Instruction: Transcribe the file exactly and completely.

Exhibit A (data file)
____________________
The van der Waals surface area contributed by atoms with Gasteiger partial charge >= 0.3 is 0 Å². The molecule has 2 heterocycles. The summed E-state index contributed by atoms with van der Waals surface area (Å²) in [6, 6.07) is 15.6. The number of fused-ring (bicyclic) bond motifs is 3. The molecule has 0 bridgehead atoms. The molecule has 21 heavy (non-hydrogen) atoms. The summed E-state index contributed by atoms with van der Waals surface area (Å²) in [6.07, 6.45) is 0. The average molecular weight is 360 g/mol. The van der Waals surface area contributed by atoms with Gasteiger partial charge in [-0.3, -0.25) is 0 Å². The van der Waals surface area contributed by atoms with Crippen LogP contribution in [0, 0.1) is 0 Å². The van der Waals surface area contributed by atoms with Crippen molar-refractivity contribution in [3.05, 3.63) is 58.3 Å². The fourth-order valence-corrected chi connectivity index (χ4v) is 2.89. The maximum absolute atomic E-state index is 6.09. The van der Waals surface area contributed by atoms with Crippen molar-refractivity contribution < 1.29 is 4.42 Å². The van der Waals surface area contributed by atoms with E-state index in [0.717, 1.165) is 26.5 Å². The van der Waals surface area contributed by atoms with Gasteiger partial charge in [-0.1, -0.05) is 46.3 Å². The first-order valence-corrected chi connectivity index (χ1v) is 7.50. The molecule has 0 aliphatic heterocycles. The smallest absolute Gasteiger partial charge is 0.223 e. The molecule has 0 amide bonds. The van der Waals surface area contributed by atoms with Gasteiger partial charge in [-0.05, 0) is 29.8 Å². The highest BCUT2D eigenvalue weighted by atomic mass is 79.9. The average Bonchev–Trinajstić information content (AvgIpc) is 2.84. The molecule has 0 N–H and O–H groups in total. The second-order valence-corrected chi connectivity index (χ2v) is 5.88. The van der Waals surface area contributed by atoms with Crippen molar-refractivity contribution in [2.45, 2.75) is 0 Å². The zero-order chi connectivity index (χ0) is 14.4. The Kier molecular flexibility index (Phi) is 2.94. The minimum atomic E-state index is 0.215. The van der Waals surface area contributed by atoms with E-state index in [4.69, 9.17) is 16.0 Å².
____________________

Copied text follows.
The van der Waals surface area contributed by atoms with Gasteiger partial charge >= 0.3 is 0 Å². The molecule has 2 heterocycles. The summed E-state index contributed by atoms with van der Waals surface area (Å²) in [6, 6.07) is 15.6. The number of fused-ring (bicyclic) bond motifs is 3. The molecule has 0 bridgehead atoms. The molecule has 21 heavy (non-hydrogen) atoms. The summed E-state index contributed by atoms with van der Waals surface area (Å²) in [6.07, 6.45) is 0. The average molecular weight is 360 g/mol. The van der Waals surface area contributed by atoms with Gasteiger partial charge in [-0.3, -0.25) is 0 Å². The van der Waals surface area contributed by atoms with Crippen LogP contribution in [0, 0.1) is 0 Å². The van der Waals surface area contributed by atoms with Crippen molar-refractivity contribution in [3.05, 3.63) is 58.3 Å². The fourth-order valence-corrected chi connectivity index (χ4v) is 2.89. The maximum absolute atomic E-state index is 6.09. The van der Waals surface area contributed by atoms with Crippen molar-refractivity contribution < 1.29 is 4.42 Å². The van der Waals surface area contributed by atoms with E-state index in [0.717, 1.165) is 26.5 Å². The van der Waals surface area contributed by atoms with Gasteiger partial charge in [-0.1, -0.05) is 46.3 Å². The first-order valence-corrected chi connectivity index (χ1v) is 7.50. The molecule has 0 aliphatic heterocycles. The smallest absolute Gasteiger partial charge is 0.223 e. The molecule has 0 amide bonds. The van der Waals surface area contributed by atoms with Gasteiger partial charge in [-0.05, 0) is 29.8 Å². The highest BCUT2D eigenvalue weighted by atomic mass is 79.9. The average Bonchev–Trinajstić information content (AvgIpc) is 2.84. The molecule has 0 N–H and O–H groups in total. The second-order valence-corrected chi connectivity index (χ2v) is 5.88. The van der Waals surface area contributed by atoms with Crippen molar-refractivity contribution in [2.45, 2.75) is 0 Å². The zero-order chi connectivity index (χ0) is 14.4. The Kier molecular flexibility index (Phi) is 2.94. The minimum atomic E-state index is 0.215. The van der Waals surface area contributed by atoms with E-state index in [4.69, 9.17) is 16.0 Å².